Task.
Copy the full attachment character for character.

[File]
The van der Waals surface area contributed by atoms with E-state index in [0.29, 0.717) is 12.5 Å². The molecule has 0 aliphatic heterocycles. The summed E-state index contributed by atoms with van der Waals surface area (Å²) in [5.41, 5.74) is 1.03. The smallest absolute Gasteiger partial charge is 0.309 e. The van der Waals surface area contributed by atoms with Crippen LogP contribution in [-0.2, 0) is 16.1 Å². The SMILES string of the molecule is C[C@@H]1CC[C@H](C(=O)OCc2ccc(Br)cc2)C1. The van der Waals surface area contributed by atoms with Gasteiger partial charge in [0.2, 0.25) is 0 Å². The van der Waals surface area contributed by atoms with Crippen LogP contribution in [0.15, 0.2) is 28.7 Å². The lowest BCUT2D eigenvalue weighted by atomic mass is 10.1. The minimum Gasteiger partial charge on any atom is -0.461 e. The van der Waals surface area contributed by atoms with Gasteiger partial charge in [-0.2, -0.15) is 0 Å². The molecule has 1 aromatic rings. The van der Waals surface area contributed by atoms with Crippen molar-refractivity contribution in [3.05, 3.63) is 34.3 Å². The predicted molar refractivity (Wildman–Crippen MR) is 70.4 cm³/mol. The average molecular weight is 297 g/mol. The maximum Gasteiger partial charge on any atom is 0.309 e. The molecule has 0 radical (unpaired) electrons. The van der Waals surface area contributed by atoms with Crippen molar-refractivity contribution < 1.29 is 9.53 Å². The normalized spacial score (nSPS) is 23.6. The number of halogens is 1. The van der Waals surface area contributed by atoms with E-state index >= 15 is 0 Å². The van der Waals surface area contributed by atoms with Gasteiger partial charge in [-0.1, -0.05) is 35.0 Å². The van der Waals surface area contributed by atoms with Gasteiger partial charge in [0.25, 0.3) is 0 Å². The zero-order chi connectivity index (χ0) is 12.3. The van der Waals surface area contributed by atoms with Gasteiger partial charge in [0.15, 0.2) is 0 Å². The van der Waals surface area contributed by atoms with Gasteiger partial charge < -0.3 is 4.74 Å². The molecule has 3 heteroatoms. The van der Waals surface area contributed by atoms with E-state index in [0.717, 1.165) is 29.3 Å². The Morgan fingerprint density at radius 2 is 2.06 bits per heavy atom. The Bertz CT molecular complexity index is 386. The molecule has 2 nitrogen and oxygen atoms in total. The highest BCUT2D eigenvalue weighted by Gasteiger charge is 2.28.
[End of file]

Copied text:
The van der Waals surface area contributed by atoms with E-state index in [0.29, 0.717) is 12.5 Å². The molecule has 0 aliphatic heterocycles. The summed E-state index contributed by atoms with van der Waals surface area (Å²) in [5.41, 5.74) is 1.03. The smallest absolute Gasteiger partial charge is 0.309 e. The van der Waals surface area contributed by atoms with Crippen LogP contribution in [-0.2, 0) is 16.1 Å². The SMILES string of the molecule is C[C@@H]1CC[C@H](C(=O)OCc2ccc(Br)cc2)C1. The van der Waals surface area contributed by atoms with Gasteiger partial charge in [0.2, 0.25) is 0 Å². The van der Waals surface area contributed by atoms with Crippen LogP contribution in [0.15, 0.2) is 28.7 Å². The lowest BCUT2D eigenvalue weighted by atomic mass is 10.1. The minimum Gasteiger partial charge on any atom is -0.461 e. The van der Waals surface area contributed by atoms with Gasteiger partial charge in [-0.2, -0.15) is 0 Å². The molecule has 1 aromatic rings. The van der Waals surface area contributed by atoms with Crippen molar-refractivity contribution in [3.05, 3.63) is 34.3 Å². The predicted molar refractivity (Wildman–Crippen MR) is 70.4 cm³/mol. The average molecular weight is 297 g/mol. The maximum Gasteiger partial charge on any atom is 0.309 e. The molecule has 0 radical (unpaired) electrons. The van der Waals surface area contributed by atoms with Crippen molar-refractivity contribution < 1.29 is 9.53 Å². The normalized spacial score (nSPS) is 23.6. The number of halogens is 1. The van der Waals surface area contributed by atoms with E-state index >= 15 is 0 Å². The van der Waals surface area contributed by atoms with Gasteiger partial charge in [-0.1, -0.05) is 35.0 Å². The van der Waals surface area contributed by atoms with Gasteiger partial charge in [0.25, 0.3) is 0 Å². The zero-order chi connectivity index (χ0) is 12.3. The van der Waals surface area contributed by atoms with Gasteiger partial charge in [0.15, 0.2) is 0 Å². The van der Waals surface area contributed by atoms with Gasteiger partial charge < -0.3 is 4.74 Å². The molecule has 3 heteroatoms. The van der Waals surface area contributed by atoms with E-state index in [0.717, 1.165) is 29.3 Å². The Morgan fingerprint density at radius 2 is 2.06 bits per heavy atom. The Bertz CT molecular complexity index is 386. The molecule has 2 nitrogen and oxygen atoms in total. The highest BCUT2D eigenvalue weighted by Gasteiger charge is 2.28.